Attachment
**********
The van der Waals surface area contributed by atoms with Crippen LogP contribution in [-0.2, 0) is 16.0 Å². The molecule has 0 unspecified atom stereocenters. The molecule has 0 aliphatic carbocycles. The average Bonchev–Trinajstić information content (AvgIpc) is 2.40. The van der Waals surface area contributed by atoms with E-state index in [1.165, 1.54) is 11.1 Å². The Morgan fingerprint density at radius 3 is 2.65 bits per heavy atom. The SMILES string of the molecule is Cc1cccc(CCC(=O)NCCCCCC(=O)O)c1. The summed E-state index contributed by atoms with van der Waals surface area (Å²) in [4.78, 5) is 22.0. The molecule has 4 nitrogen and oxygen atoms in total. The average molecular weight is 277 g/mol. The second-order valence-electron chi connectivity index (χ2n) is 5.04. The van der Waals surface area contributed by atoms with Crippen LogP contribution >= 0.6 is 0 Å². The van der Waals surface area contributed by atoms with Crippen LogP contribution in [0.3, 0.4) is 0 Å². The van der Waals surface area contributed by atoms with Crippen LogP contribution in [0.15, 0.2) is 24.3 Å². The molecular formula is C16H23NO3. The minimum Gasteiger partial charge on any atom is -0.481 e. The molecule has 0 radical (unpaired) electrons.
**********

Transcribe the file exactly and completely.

The van der Waals surface area contributed by atoms with Crippen LogP contribution in [-0.2, 0) is 16.0 Å². The molecule has 0 unspecified atom stereocenters. The molecule has 0 aliphatic carbocycles. The average Bonchev–Trinajstić information content (AvgIpc) is 2.40. The van der Waals surface area contributed by atoms with E-state index in [1.165, 1.54) is 11.1 Å². The Morgan fingerprint density at radius 3 is 2.65 bits per heavy atom. The SMILES string of the molecule is Cc1cccc(CCC(=O)NCCCCCC(=O)O)c1. The summed E-state index contributed by atoms with van der Waals surface area (Å²) in [4.78, 5) is 22.0. The molecule has 4 nitrogen and oxygen atoms in total. The average molecular weight is 277 g/mol. The second-order valence-electron chi connectivity index (χ2n) is 5.04. The van der Waals surface area contributed by atoms with Crippen LogP contribution >= 0.6 is 0 Å². The van der Waals surface area contributed by atoms with Crippen LogP contribution in [0.3, 0.4) is 0 Å². The van der Waals surface area contributed by atoms with Crippen LogP contribution in [0.15, 0.2) is 24.3 Å². The molecular formula is C16H23NO3. The minimum Gasteiger partial charge on any atom is -0.481 e. The molecule has 0 radical (unpaired) electrons.